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Øyvind Skald

Rick Beato - Perfect is the ENEMY of GOOD (Photoshopping your music)

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I'll have to watch it later, but it's a well known thing that continuing until something is perfect never produces anything! 😉

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I'm kind of on the fence with this one. I generally agree with him, however RIck makes a few assumptions:

  • The song is already written & arranged
  • It's being performed by a full band
  • The band can actually physically play together (i.e. they're not spread around the world)

Assuming the above, then what he says makes sense.

What he doesn't account for though, is unfinished songs, one-man bands or remote collaborations. Not all bands perform - some just record.

Arranging unfinished songs is much more difficult if you're not quantised to a grid, and the results are usually less than satisfactory unless they are.

Personally I find natural variations in dynamics are far more important for feel than variations in timing. 

I do agree with him being against quantising audio tracks after the fact. Playing to a click is fine by me, but editing the timing of a performance afterwards (unless it clearly way out), isn't desirable.

I guess once you've finished a song, you could record your part again from start to finish by just playing each part along to the original, and not quantise anything. I've done this before with a band, and it works pretty well, but it's not quite the same as a band playing together.

If studio space is an issue, a better approach would be to record the band to play the song in full together in a rehearsal studio (even if it's recorded on an iPhone), transfer that track to the studio, and then record each part separately against that.

But for one-man-bands & remote collaborations, you're limited in your options, and click tracks/quantising is your friend in these scenarios.

 

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3 hours ago, msmcleod said:

 

But for one-man-bands & remote collaborations, you're limited in your options, and click tracks/quantising is your friend in these scenarios.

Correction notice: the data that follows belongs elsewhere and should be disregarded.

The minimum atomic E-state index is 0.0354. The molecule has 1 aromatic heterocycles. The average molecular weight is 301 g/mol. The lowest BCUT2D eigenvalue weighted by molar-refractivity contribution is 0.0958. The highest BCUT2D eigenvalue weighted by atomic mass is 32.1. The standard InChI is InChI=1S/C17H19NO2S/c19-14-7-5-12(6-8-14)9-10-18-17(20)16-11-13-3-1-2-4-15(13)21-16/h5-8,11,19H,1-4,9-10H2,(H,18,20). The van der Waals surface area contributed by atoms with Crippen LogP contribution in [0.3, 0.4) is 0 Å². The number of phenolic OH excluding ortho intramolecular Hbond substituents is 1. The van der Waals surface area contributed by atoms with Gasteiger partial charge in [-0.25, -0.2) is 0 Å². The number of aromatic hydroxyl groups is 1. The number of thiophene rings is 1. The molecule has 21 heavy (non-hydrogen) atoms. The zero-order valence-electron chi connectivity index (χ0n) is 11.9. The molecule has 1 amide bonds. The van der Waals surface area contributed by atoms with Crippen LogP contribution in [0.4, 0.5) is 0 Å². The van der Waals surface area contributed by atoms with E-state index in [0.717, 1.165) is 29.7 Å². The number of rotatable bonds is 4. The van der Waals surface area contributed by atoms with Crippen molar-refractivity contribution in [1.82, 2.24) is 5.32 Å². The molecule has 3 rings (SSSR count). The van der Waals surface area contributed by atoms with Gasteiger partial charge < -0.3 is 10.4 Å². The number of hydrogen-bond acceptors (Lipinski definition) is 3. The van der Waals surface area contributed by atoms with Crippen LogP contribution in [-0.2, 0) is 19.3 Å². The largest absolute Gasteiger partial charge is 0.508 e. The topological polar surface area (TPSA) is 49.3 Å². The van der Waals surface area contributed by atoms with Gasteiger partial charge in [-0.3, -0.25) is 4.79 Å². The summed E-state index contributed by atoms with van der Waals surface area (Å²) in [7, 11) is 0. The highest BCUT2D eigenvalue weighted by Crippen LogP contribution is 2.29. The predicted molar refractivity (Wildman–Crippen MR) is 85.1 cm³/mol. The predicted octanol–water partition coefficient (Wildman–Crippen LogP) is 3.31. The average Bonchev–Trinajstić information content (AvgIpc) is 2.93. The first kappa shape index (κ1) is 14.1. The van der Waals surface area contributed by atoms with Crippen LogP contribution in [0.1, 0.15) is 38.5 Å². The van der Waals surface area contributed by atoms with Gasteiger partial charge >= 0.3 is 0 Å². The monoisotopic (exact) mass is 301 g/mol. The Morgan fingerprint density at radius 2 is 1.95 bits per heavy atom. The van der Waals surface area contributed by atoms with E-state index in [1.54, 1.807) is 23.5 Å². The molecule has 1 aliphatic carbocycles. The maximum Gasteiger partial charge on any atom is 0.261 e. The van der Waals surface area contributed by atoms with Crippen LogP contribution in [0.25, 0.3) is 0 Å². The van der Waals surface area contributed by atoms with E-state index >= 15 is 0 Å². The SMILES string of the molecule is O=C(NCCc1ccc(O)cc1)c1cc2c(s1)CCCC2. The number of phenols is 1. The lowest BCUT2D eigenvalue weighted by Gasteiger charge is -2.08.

No one told Stevie Wonder about that.

 

Or Prince.

 

Or Phil Collins. 

 

Or Paul McCartney.

 

Or John Fogerty.

 

Lenny Kravitz. 

 

Dave Grohl.....

 

 

 

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6 minutes ago, Byron Dickens said:

 No one told Stevie Wonder about that.

 

Or Prince.

 

Or Phil Collins. 

 

Or Paul McCartney.

 

Or John Fogerty.

 

Lenny Kravitz. 

 

Dave Grohl.....

 

 

 

Hmm... Stevie Wonder was one of the first to buy a Linn LM1, Phil Collins used a Roland CR78 - I'm sure most of them tracked along to a drum machine before laying down their drum tracks.

Of course they would do it all again from scratch in the studio, but that's kinda the point I was trying to make.

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I've played pro in rock bands since 1964 and have had the good luck to have played with some of the greats. I almost made it big, and got to be in the opening act for major stars, but the deal fell through due to money (the record company didn't want to pay). But it was a part of my life I wouldn't trade for anything.

I agree.

Tempos need to change, some songs need the B part faster, some songs need to constantly gradually speed up, some parts need to back off.

Quantizing is terrible. It destroys the groove. Sometimes beats need to be pushed, or laid back a bit. Quite often the 2 and 4 of a 4/4 measure is consistently either behind or ahead of the beat depending on the song. In addition some instruments need to be ahead or behind the others by a few milliseconds. This is something rock, jazz, country, pop and other liver musicians have had to feel for all of history. Usually it starts with the drummer, listen to records done with Hal Blaine, John Bonham, Buddy Rich, Billy Cobham, Jack DeJohnette, Carmine Appice, Dave Grohl, Steve Gadd, Al Jackson Jr., Ginger Baker, or Bernard Purdie and you hear the opposite of quantization, instead you hear groove.